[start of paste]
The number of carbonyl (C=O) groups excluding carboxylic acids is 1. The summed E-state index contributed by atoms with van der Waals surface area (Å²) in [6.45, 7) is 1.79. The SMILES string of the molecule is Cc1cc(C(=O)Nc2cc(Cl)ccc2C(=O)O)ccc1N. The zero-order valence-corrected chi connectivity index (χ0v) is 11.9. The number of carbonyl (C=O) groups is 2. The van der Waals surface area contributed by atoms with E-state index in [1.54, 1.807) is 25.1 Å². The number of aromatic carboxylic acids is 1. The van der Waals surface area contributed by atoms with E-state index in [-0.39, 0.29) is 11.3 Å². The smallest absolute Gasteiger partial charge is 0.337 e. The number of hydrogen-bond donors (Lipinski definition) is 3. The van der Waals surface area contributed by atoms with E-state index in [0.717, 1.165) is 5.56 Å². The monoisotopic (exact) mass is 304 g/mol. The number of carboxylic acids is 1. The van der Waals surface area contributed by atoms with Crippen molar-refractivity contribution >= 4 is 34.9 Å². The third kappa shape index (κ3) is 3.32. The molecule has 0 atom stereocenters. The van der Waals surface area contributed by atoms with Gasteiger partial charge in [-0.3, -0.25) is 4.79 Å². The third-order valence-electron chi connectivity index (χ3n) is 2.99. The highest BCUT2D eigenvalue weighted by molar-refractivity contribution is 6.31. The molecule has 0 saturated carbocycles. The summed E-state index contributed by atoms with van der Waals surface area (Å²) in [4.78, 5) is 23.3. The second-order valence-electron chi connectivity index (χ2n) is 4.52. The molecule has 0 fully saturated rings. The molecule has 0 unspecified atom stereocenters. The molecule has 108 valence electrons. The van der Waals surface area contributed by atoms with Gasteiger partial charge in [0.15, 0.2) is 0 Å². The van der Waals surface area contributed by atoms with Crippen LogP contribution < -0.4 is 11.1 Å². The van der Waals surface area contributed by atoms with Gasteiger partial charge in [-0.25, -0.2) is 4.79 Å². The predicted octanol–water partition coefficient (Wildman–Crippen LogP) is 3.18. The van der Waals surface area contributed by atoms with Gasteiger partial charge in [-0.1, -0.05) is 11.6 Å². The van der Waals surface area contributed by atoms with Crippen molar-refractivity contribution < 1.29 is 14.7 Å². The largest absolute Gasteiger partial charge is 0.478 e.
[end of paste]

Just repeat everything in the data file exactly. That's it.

The number of carbonyl (C=O) groups excluding carboxylic acids is 1. The summed E-state index contributed by atoms with van der Waals surface area (Å²) in [6.45, 7) is 1.79. The SMILES string of the molecule is Cc1cc(C(=O)Nc2cc(Cl)ccc2C(=O)O)ccc1N. The zero-order valence-corrected chi connectivity index (χ0v) is 11.9. The number of carbonyl (C=O) groups is 2. The van der Waals surface area contributed by atoms with E-state index in [1.54, 1.807) is 25.1 Å². The number of aromatic carboxylic acids is 1. The van der Waals surface area contributed by atoms with E-state index in [-0.39, 0.29) is 11.3 Å². The smallest absolute Gasteiger partial charge is 0.337 e. The number of hydrogen-bond donors (Lipinski definition) is 3. The van der Waals surface area contributed by atoms with E-state index in [0.717, 1.165) is 5.56 Å². The monoisotopic (exact) mass is 304 g/mol. The number of carboxylic acids is 1. The van der Waals surface area contributed by atoms with Crippen molar-refractivity contribution >= 4 is 34.9 Å². The third kappa shape index (κ3) is 3.32. The molecule has 0 atom stereocenters. The van der Waals surface area contributed by atoms with Gasteiger partial charge in [-0.3, -0.25) is 4.79 Å². The third-order valence-electron chi connectivity index (χ3n) is 2.99. The highest BCUT2D eigenvalue weighted by molar-refractivity contribution is 6.31. The molecule has 0 saturated carbocycles. The summed E-state index contributed by atoms with van der Waals surface area (Å²) in [4.78, 5) is 23.3. The second-order valence-electron chi connectivity index (χ2n) is 4.52. The molecule has 0 fully saturated rings. The molecule has 0 unspecified atom stereocenters. The molecule has 108 valence electrons. The van der Waals surface area contributed by atoms with Gasteiger partial charge in [0.15, 0.2) is 0 Å². The van der Waals surface area contributed by atoms with Crippen LogP contribution < -0.4 is 11.1 Å². The van der Waals surface area contributed by atoms with Gasteiger partial charge in [-0.25, -0.2) is 4.79 Å². The predicted octanol–water partition coefficient (Wildman–Crippen LogP) is 3.18. The van der Waals surface area contributed by atoms with Gasteiger partial charge in [-0.1, -0.05) is 11.6 Å². The van der Waals surface area contributed by atoms with Crippen molar-refractivity contribution < 1.29 is 14.7 Å². The largest absolute Gasteiger partial charge is 0.478 e.